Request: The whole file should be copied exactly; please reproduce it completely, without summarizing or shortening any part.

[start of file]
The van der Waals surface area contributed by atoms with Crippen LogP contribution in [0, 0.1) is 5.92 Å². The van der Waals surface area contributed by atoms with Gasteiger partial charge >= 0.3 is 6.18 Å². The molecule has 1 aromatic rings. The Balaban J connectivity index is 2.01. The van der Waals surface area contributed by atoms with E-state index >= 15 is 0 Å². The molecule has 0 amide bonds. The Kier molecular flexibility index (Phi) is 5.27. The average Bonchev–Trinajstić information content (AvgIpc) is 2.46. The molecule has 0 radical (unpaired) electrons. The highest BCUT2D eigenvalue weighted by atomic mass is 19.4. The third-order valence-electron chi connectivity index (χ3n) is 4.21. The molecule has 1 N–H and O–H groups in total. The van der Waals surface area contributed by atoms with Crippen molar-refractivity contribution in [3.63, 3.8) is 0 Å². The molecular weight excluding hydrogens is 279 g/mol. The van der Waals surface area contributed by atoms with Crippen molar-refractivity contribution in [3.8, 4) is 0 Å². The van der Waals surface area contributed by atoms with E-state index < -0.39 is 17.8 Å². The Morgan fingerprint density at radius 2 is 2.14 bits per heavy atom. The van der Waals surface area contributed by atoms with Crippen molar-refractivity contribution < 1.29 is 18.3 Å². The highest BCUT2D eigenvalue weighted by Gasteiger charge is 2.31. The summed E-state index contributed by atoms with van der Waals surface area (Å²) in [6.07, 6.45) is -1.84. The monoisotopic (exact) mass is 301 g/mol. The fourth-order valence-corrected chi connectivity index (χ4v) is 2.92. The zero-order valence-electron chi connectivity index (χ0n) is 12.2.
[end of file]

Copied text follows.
The van der Waals surface area contributed by atoms with Crippen LogP contribution in [0, 0.1) is 5.92 Å². The van der Waals surface area contributed by atoms with Gasteiger partial charge >= 0.3 is 6.18 Å². The molecule has 1 aromatic rings. The Balaban J connectivity index is 2.01. The van der Waals surface area contributed by atoms with E-state index >= 15 is 0 Å². The molecule has 0 amide bonds. The Kier molecular flexibility index (Phi) is 5.27. The average Bonchev–Trinajstić information content (AvgIpc) is 2.46. The molecule has 0 radical (unpaired) electrons. The highest BCUT2D eigenvalue weighted by atomic mass is 19.4. The third-order valence-electron chi connectivity index (χ3n) is 4.21. The molecule has 1 N–H and O–H groups in total. The van der Waals surface area contributed by atoms with Crippen molar-refractivity contribution in [3.63, 3.8) is 0 Å². The molecular weight excluding hydrogens is 279 g/mol. The van der Waals surface area contributed by atoms with Crippen molar-refractivity contribution in [3.8, 4) is 0 Å². The van der Waals surface area contributed by atoms with E-state index < -0.39 is 17.8 Å². The Morgan fingerprint density at radius 2 is 2.14 bits per heavy atom. The van der Waals surface area contributed by atoms with Crippen molar-refractivity contribution < 1.29 is 18.3 Å². The highest BCUT2D eigenvalue weighted by Gasteiger charge is 2.31. The summed E-state index contributed by atoms with van der Waals surface area (Å²) in [6.07, 6.45) is -1.84. The monoisotopic (exact) mass is 301 g/mol. The fourth-order valence-corrected chi connectivity index (χ4v) is 2.92. The zero-order valence-electron chi connectivity index (χ0n) is 12.2.